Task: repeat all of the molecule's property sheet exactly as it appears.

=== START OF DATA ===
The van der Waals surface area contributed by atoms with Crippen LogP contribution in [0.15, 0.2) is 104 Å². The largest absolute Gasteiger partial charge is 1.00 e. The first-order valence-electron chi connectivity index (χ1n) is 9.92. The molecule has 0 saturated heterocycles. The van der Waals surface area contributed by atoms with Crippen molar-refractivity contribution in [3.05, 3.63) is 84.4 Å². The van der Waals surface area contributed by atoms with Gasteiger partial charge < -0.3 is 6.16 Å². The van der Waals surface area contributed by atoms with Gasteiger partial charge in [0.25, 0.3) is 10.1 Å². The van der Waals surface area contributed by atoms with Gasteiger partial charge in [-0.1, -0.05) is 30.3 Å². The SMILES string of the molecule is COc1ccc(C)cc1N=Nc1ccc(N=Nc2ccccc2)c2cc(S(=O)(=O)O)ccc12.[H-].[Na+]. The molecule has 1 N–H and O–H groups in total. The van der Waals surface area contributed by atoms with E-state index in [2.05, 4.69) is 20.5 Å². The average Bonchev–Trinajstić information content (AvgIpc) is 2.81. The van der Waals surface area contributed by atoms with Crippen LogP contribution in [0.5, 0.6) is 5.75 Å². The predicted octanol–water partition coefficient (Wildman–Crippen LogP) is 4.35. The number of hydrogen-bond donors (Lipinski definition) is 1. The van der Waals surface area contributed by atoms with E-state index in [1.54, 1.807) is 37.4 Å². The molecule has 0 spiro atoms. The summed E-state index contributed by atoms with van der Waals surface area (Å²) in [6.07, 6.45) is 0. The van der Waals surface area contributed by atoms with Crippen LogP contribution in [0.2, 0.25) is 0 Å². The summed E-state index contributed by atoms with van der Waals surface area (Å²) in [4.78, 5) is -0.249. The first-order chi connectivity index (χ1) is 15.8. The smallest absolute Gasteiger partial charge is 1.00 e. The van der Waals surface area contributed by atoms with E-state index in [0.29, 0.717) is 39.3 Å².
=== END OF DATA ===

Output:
The van der Waals surface area contributed by atoms with Crippen LogP contribution in [0.15, 0.2) is 104 Å². The largest absolute Gasteiger partial charge is 1.00 e. The first-order valence-electron chi connectivity index (χ1n) is 9.92. The molecule has 0 saturated heterocycles. The van der Waals surface area contributed by atoms with Crippen molar-refractivity contribution in [3.05, 3.63) is 84.4 Å². The van der Waals surface area contributed by atoms with Gasteiger partial charge < -0.3 is 6.16 Å². The van der Waals surface area contributed by atoms with Gasteiger partial charge in [0.25, 0.3) is 10.1 Å². The van der Waals surface area contributed by atoms with Gasteiger partial charge in [-0.1, -0.05) is 30.3 Å². The SMILES string of the molecule is COc1ccc(C)cc1N=Nc1ccc(N=Nc2ccccc2)c2cc(S(=O)(=O)O)ccc12.[H-].[Na+]. The molecule has 1 N–H and O–H groups in total. The van der Waals surface area contributed by atoms with E-state index in [2.05, 4.69) is 20.5 Å². The average Bonchev–Trinajstić information content (AvgIpc) is 2.81. The van der Waals surface area contributed by atoms with Crippen LogP contribution in [0.5, 0.6) is 5.75 Å². The predicted octanol–water partition coefficient (Wildman–Crippen LogP) is 4.35. The number of hydrogen-bond donors (Lipinski definition) is 1. The van der Waals surface area contributed by atoms with E-state index in [1.54, 1.807) is 37.4 Å². The molecule has 0 spiro atoms. The summed E-state index contributed by atoms with van der Waals surface area (Å²) in [6.07, 6.45) is 0. The van der Waals surface area contributed by atoms with Crippen LogP contribution in [0.2, 0.25) is 0 Å². The summed E-state index contributed by atoms with van der Waals surface area (Å²) in [4.78, 5) is -0.249. The first-order chi connectivity index (χ1) is 15.8. The smallest absolute Gasteiger partial charge is 1.00 e. The van der Waals surface area contributed by atoms with E-state index in [0.29, 0.717) is 39.3 Å².